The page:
In just a few days, the first offshore wind farm in the country will go live. The five-turbine Block Island Wind Project, developed by Deepwater Wind off the coast of Rhode Island, was more than 10 years in the making. The lessons learned and the trails blazed from this small project are setting the stage for bigger and bolder offshore wind projects in the U.S. – and ushering in the clean, home-grown energy we need to curb climate change before it’s too late.
CLF is proud to have been a central part of this success story. In our new blog series, we’re looking back on key project milestones of the past decade and looking ahead to what the future for wind looks like in New England and beyond.
A Vision for Clean Energy
Changing New England’s energy mix from one that relies on climate-damaging fossil fuels to one built on clean, renewable sources is imperative, but it’s also a daunting task. While consumer demand for clean energy is critical to driving change, top-down support from state legislators across the region is also needed.
In 2004, just over a dozen states had laws on the books that required a set percentage of energy sold in the state come from renewable energy sources. That year, Rhode Island passed its first such law, requiring National Grid (the state’s dominant electricity utility) to buy increasing amounts of renewable energy every year.
CLF advocates worked for years in the Rhode Island General Assembly to get the bill passed. While we considered the final law a good step forward, it lacked an important requirement for the power company to purchase renewable energy through long-term contracts. Long-term contracts are crucial for developers of renewable projects to secure funding in the form of loans from banks (or other lenders); the developers use these contracts as collateral for their loans.
After the 2004 bill became law, the state’s Public Utilities Commission began a year-long process to put the mandate into effect. During that process, CLF successfully persuaded the PUC to include a requirement that National Grid procure a significant part of its renewable energy through long-term contracts – a win that would make the market for new renewable energy projects more friendly for investors. This positive outcome would be short-lived.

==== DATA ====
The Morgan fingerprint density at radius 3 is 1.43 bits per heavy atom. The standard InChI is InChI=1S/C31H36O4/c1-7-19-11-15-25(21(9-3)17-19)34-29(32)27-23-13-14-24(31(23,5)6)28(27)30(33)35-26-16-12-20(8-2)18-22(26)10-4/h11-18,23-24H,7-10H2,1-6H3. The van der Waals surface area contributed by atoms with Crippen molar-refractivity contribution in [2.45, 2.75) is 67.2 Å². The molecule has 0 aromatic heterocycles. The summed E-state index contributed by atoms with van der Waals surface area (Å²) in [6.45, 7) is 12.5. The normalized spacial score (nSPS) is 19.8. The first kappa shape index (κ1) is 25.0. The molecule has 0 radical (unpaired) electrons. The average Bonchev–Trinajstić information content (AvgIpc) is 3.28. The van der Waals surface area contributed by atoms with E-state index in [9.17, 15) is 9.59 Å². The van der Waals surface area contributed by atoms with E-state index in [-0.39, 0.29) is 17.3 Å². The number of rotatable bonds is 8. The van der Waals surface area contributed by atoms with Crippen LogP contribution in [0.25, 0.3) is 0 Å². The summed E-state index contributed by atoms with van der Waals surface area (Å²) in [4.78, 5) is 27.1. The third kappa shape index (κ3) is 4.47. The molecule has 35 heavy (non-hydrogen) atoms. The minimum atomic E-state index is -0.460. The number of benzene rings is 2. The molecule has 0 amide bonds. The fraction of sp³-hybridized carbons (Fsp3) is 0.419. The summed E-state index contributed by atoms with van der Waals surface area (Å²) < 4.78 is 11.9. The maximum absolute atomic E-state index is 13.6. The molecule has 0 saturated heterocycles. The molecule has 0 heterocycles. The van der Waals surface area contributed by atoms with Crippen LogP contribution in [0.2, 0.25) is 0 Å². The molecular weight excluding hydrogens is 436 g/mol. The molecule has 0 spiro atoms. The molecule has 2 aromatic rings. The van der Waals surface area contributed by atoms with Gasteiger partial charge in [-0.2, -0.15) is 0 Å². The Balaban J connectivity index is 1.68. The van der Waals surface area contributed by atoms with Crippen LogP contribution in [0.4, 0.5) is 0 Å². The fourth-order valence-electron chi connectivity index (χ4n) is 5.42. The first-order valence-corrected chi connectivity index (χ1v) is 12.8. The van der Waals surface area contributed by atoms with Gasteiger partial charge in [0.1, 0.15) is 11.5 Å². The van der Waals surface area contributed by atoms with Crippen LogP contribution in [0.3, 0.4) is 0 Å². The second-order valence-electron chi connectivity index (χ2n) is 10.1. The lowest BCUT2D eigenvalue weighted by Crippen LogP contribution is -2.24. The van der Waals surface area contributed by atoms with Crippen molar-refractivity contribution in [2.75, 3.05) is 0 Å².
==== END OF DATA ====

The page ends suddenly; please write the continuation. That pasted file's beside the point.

The Fight to Enforce the Law
Despite the PUC’s clear requirement, in 2006 and 2007, National Grid failed to procure any of its annual quota of renewable energy through long-term contracts – and the PUC let the utility giant get away with it. In both years, CLF litigated at the PUC in an effort to have the agency enforce its own rule, but we ultimately lost both cases.
In 2007, the PUC formed a Working Group in an effort to reach a compromise between those pushing for requiring long-term contracts (environmental groups and renewable energy developers) and those pushing against them (the PUC itself and National Grid). The Working Group was made up of the utility company, government agencies (including the Attorney General’s office), low-income advocates, multiple renewable energy developers, and others. CLF also took a seat at the table – the only environmental group to do so.
A Cooperative Solution
After 18 months and hours of discussion among Working Group members, in March 2008, a breakthrough occurred when CLF and National Grid fashioned a two-part compromise. Under the deal, the utility company would continue to buy renewable energy as mandated by the existing 2004 bill, but without the critical long-term contracts the PUC had required. At the same time, stakeholders would draft a new bill to present to the General Assembly, under which National Grid would be obligated to enter into long-term contracts for renewables. CLF and National Grid worked together to draft the new bill, which was signed into law in 2009.
Three Steps to More Clean Energy in Rhode Island
The 2009 law set the stage for the current Block Island wind project. Under the law, National Grid was required to purchase long-term contracts for clean energy in three categories:
- 90 megawatts over four years from any clean energy source in New England.
- A 10-megawatt offshore “demonstration project” off of Block Island, in order to show that offshore wind was viable as a utility-scale source.
- A 150 MW (utility-scale) follow-on offshore project if the 10-megawatt demonstration project was successful.
This version of law has been a great success. National Grid procured its first 90 megawatts (more or less) on time and the Block Island Wind Project is now on the verge of fulfilling the law’s second requirement. Plans are already underway with Deepwater Wind to develop a 150-megawatt utility-scale wind farm to meet the third and final mandate.
The End Result
The Block Island Wind farm, which will power some 17,000 homes in Rhode Island, demonstrates for the first time the viability of offshore wind in the United States. Its significance – within the state, regionally, and nationally – cannot be understated.
One of the lessons that can be learned from its success is the importance of perseverance by policymakers, developers, and environmental advocates like CLF. Over time, CLF was instrumental in ensuring that Rhode Island’s renewable energy laws were created, enforced, and implemented, all of which created a viable path for an energy developer to commit to a project. It may have been a slow process, but today, the result is an historic one: the first fully operational offshore wind project in the country.
Events on land are only one part of the Block Island Wind Project Story. In our next blog, we’ll recount how ocean planning and Rhode Island’s Special Area Management Plan played a critical role in identifying where to build the project.